Welcome, one and all to The Line of Fire! I am The Luce Cannon returning after a lengthy hiatus to take a look at the history of the great sport of professional wrestling.
For those of you who aren’t familiar with me or my past here at TBL, I used to write the weekly Raw report back in the day. Now before I start spouting a whole bunch of opinions and historical nuggets at you, I want to lay some groundwork for what my goal is with the column and my view on grappling as a whole.
For starters, I’m not much of a fan of today’s wrestling product. I think that the workers (as a whole) are pushed WAY too fast and not allowed to hone their craft effectively, which leads to less than stellar in-ring work and even worse promos. The lack of time to develop a unique style definitely shows in the uncomfortable way that a lot of today’s workers interact with not only each other but the fans as well. They don’t seem to really flow and feel and feed off of the energy from the surroundings, rather it’s developed more into a highly scripted play complete with bad fight scenes and bulky dialogue.
That being said, I am first and foremost a fan of professional wrestling. I have been a mark ever since I watched the original Superstars on USA on Sunday mornings. I’ve wanted to absorb everything I possibly could about the business and have amassed a collection of various wrestling knowledge, trivia and trinkets because of that. I was shocked to find out that Hogan was a heel before Hulkamania reigned over the WWF. I remember when I found out that Mick Foley wasn’t the first person to lose an ear in a wrestling ring. I remember seeing a guy coming to the ring in flashy robes with bleached blond hair and it wasn’t Ric Flair. In fact it was 20 years before Flair would even enter the ring for his first match in the AWA.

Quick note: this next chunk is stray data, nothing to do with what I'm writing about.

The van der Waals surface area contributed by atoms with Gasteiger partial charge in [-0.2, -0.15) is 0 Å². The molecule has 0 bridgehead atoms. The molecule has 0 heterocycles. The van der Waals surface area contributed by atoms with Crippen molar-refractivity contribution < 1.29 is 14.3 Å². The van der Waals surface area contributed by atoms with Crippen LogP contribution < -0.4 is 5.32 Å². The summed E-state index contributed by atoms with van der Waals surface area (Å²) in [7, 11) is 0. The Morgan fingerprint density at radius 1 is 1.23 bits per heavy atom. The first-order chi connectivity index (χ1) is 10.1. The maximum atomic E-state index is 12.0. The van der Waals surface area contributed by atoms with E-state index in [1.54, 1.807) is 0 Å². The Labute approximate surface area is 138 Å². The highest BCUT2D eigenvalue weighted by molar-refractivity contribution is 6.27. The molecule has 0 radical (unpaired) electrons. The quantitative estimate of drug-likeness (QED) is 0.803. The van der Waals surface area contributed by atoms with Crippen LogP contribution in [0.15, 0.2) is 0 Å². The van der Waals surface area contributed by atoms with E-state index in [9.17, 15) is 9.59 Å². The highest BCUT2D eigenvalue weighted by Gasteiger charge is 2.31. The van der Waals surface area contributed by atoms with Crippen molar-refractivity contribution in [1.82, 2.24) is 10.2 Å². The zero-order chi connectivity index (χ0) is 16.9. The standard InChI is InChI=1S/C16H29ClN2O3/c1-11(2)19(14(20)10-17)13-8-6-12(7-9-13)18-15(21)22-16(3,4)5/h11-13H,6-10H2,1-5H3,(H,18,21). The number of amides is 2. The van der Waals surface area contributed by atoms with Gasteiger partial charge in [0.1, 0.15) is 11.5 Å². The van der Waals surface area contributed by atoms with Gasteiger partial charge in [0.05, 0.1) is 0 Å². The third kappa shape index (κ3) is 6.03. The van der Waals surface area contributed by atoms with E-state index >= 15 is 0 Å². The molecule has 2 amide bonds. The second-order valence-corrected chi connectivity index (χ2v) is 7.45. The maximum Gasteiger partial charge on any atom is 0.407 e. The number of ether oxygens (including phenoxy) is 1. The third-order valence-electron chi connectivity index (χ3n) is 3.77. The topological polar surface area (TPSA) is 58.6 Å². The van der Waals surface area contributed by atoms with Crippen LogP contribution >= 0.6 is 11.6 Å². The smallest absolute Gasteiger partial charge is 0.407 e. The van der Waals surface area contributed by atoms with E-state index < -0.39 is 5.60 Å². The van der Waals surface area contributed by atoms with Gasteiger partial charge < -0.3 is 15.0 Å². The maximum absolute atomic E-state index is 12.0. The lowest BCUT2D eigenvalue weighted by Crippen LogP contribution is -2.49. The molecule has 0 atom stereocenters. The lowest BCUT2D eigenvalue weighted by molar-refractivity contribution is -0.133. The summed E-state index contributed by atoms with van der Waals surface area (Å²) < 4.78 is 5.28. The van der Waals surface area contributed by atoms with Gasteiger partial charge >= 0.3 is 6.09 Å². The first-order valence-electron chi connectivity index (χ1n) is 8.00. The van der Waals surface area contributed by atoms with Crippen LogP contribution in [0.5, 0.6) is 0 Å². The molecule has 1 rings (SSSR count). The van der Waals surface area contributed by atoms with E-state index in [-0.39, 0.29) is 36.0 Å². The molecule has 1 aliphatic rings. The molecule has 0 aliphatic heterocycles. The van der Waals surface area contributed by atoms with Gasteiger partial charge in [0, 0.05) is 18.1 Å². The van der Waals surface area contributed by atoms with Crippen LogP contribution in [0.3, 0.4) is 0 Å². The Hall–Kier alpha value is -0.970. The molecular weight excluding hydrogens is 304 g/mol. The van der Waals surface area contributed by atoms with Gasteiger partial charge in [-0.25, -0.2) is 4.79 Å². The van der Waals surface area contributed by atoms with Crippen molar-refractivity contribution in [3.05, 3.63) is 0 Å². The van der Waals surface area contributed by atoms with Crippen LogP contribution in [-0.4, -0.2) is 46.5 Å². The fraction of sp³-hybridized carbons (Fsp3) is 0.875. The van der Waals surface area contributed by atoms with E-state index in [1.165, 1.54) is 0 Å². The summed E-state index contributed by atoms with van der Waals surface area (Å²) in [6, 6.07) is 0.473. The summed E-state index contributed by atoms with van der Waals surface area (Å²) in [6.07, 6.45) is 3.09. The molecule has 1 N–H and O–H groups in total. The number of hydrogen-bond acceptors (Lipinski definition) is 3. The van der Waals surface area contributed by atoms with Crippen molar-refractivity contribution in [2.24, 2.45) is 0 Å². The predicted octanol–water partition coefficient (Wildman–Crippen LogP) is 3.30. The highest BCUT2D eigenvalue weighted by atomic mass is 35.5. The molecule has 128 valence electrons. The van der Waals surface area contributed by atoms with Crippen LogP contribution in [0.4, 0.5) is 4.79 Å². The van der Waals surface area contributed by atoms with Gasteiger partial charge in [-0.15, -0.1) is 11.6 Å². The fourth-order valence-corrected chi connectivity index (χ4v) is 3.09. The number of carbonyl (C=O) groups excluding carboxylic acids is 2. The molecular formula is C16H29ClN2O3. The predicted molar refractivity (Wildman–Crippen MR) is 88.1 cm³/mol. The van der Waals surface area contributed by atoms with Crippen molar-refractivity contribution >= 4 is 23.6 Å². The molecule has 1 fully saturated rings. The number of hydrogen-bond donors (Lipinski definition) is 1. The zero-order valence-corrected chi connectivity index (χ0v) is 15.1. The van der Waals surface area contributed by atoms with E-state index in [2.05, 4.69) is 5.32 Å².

I’m a sucker for the old timers because the road they had to travel was SO different from that of the performers today. They didn’t have the luxury of the internet spreading the word about a hot young rookie in Washington or the next big thing in Florida. By hours and hours of hard work and miles and miles and miles traveled from region to region they built their names. That way when they arrived in any particular city across the country, you knew that you were going to get a show. Not because of flashy production, but because they had to work their ass off to get their name to a level where someone who was outside their home territory would be able to recognize them when they came to town. They developed characters, moves and became legends simply through word of mouth.
What I hope to accomplish with The Line of Fire is not to simply gripe about what I don’t like about the modern art form of pro wrestling, rather I want to take some of the examples of great work or look at performers with potential today and link them to the performers who came before. Hopefully I’ll expand your knowledge of the sport and provide not only a background for what is out there now, but open a door to a whole new world of undiscovered matches, wrestlers and stories.
I also want to make The Line of Fire as interactive as possible. I want to integrate as many of your responses, questions or comments into the column as well. I may use your thoughts for articles in the future, so love it or hate it, let me know!
So prepare now, ring rats, marks and fans for a monthly trip into the past.
Until next time, I am The Luce Cannon. Beware and Be warned.